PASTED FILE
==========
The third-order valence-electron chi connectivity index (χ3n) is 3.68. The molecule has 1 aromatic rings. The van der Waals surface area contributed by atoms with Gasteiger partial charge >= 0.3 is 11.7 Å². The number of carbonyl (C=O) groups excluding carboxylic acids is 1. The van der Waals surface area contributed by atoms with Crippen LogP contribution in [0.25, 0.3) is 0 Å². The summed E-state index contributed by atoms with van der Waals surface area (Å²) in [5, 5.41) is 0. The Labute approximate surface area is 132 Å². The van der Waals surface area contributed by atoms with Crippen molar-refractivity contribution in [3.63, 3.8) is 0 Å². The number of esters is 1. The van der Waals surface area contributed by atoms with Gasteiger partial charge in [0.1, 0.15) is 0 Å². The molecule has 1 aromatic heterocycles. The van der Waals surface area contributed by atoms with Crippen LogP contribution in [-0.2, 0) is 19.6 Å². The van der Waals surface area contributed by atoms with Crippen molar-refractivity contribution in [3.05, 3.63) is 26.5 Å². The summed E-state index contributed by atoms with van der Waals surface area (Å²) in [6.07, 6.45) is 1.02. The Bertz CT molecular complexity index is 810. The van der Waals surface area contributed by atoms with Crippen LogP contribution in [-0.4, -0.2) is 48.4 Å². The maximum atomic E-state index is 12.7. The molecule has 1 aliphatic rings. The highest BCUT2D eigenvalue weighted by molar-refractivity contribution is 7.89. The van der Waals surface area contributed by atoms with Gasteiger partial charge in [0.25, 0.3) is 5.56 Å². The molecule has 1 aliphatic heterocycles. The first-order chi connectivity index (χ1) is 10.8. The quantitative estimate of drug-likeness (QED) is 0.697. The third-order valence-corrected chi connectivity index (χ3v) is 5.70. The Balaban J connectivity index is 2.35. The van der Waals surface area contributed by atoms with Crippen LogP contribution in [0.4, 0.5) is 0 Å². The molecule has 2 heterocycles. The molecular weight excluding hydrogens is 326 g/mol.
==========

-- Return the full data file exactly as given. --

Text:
The third-order valence-electron chi connectivity index (χ3n) is 3.68. The molecule has 1 aromatic rings. The van der Waals surface area contributed by atoms with Gasteiger partial charge >= 0.3 is 11.7 Å². The number of carbonyl (C=O) groups excluding carboxylic acids is 1. The van der Waals surface area contributed by atoms with Crippen LogP contribution in [0.25, 0.3) is 0 Å². The summed E-state index contributed by atoms with van der Waals surface area (Å²) in [5, 5.41) is 0. The Labute approximate surface area is 132 Å². The van der Waals surface area contributed by atoms with Crippen molar-refractivity contribution in [3.63, 3.8) is 0 Å². The number of esters is 1. The van der Waals surface area contributed by atoms with Gasteiger partial charge in [0.1, 0.15) is 0 Å². The molecule has 1 aromatic heterocycles. The van der Waals surface area contributed by atoms with Crippen LogP contribution in [-0.2, 0) is 19.6 Å². The van der Waals surface area contributed by atoms with Crippen molar-refractivity contribution in [3.05, 3.63) is 26.5 Å². The summed E-state index contributed by atoms with van der Waals surface area (Å²) in [6.07, 6.45) is 1.02. The Bertz CT molecular complexity index is 810. The van der Waals surface area contributed by atoms with Crippen LogP contribution in [-0.4, -0.2) is 48.4 Å². The maximum atomic E-state index is 12.7. The molecule has 1 aliphatic rings. The highest BCUT2D eigenvalue weighted by molar-refractivity contribution is 7.89. The van der Waals surface area contributed by atoms with Gasteiger partial charge in [0.25, 0.3) is 5.56 Å². The molecule has 1 aliphatic heterocycles. The first-order chi connectivity index (χ1) is 10.8. The quantitative estimate of drug-likeness (QED) is 0.697. The third-order valence-corrected chi connectivity index (χ3v) is 5.70. The Balaban J connectivity index is 2.35. The van der Waals surface area contributed by atoms with Crippen LogP contribution in [0.4, 0.5) is 0 Å². The molecule has 2 heterocycles. The molecular weight excluding hydrogens is 326 g/mol.